Of course if someone is concerned enough to go to the police or feel that they should then the police should respect their concern and help her. But I can't imagine at some point they don't ask for the whole story or text history and see that she did a 180* and he could have been confused.

    Honestly, I've seen more than one romantic comedy type movie where the underdog guy charms the socks off of the girl by doing the exact same thing this guy attempted.
    “Most people do not listen with the intent to understand; they listen with the intent to reply.” Stephen R. Covey



  12. #132
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    Quote Originally Posted by cowboymom View Post
    I haven't advised her NOT to go to the police if that's what she thinks she should do. (and she apparently doesn't think so)

    I am clearly advising her that based on what has happened here and what she has said and done so far that I think she should be clear.

    I don't think that if she does that and he persists that the police will tell her she made a mistake? I think that it is empowering to her and clear to him to tell him to back off.

    Of course if someone is concerned enough to go to the police or feel that they should then the police should respect their concern and help her. But I can't imagine at some point they don't ask for the whole story or text history and see that she did a 180* and he could have been confused.

    Honestly, I've seen more than one romantic comedy type movie where the underdog guy charms the socks off of the girl by doing the exact same thing this guy attempted.
    See, there you go again, minimizing the danger. It's not a fairy tale, romantic comedy, it's real life, and it could be extremely dangerous for the OP. She needs to go to the police!
    "We can judge the heart of a man by his treatment of animals." ~Immanuel Kant


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  13. #133
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    Quote Originally Posted by cowboymom View Post
    Honestly, I've seen more than one romantic comedy type movie where the underdog guy charms the socks off of the girl by doing the exact same thing this guy attempted.
    This is so true. I am not without sympathy for single men - the media is always telling them to be assertive, strong, persistent, romantic, etc. but unfortunately in real life this behavior is often perceived as scary or aggressive.

    Again, the difference to me here is that this isn't just some dude she met at a bar who is trying to keep his options open by texting her sporadically. We've all been there. This lives in her neighborhood, watches her, learns her habits, texts her things that are pretty classic stalker behavior (the underlying message seems to be, "I'm watching you!"), etc.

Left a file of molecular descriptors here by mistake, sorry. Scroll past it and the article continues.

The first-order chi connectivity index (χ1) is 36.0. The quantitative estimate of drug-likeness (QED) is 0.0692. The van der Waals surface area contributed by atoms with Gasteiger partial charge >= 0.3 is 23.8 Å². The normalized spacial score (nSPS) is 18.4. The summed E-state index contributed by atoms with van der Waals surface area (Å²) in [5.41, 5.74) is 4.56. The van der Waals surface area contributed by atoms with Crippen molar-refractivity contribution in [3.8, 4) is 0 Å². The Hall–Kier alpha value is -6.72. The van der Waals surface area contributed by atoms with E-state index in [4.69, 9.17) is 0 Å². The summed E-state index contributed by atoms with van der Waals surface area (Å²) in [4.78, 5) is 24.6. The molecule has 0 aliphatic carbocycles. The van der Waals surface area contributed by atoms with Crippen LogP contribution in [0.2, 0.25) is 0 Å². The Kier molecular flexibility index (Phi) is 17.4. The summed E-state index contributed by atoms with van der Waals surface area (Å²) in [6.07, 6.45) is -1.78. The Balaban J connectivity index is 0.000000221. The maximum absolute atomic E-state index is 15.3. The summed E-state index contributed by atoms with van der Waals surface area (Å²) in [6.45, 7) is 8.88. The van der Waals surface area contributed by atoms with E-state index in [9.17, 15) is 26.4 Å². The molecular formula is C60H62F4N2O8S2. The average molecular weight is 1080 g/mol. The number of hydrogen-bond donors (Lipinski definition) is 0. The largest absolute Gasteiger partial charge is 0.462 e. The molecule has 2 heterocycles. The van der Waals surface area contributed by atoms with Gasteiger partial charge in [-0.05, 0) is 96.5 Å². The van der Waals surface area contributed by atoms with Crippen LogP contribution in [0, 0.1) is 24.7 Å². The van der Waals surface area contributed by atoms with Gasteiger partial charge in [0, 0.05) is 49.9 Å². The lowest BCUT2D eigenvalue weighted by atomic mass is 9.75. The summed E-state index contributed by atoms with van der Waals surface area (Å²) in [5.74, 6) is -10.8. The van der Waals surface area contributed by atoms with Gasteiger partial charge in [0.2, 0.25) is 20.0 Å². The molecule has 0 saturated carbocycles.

To me that's worth putting on someone's radar. If this guy ends up giving up and fading out all the better, I don't think any of us actually WANT to be proven right that this guy is a scary stalker. It's just that some of us have been there and we know that no matter how dramatic it seems, reporting this kind of thing is a simple action that does not typically have negative consequences and often works to the benefit of the greater good.

    I do think women are often too afraid to stand up and call attention to bad behavior and that it often ends up being extremely detrimental. That's why I reacted negatively to the sentiments running along the lines of, "it's silly to think this guy is stalking you! He's almost certainly perfectly harmless!"

    I really hate to see women's natural tendency to underreact being reinforced. One day an "overreaction" could save someone's life.


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  14. #134
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    Quote Originally Posted by Anne FS View Post
    Noticing someone doesn't make you a stalker. Watching the same car go down the street wondering if it contains the beloved object doesn't necessarily make you a stalker either. Nor does "texting too much."

    The crossing of the line is the things that are definitely creepy, in escalating order:

    -He hangs out at the dog park without a dog.
    -He obviously had been watching OP because he's not a dog owner yet he knew the dogs' names before they met. (Dog people could well know the names. No dog? Creepy).
    -He points out to her that he knows her car and looks for it and fishes for information about underground parking. Which makes me think he'd be likely to take a walk or a cruise in that nice underground parking lot in hopes of meeting OP.
    -He texts her while she's in the dog park and tells her what the dog is wearing: IOW I see you. I see you when you can't see me. I always see you. I know what you (the dog is a displacement object) I know what YOU are wearing. I'm watching you.

    It's these things that transcend the gee, she's nice, I want to get to know her.

    Hopefully he has now gotten the message from OP and she's seen the last of the contact. Even so, as others have said, be especially alert for a while.
    Creeeeep-yyyyy.
    Totally.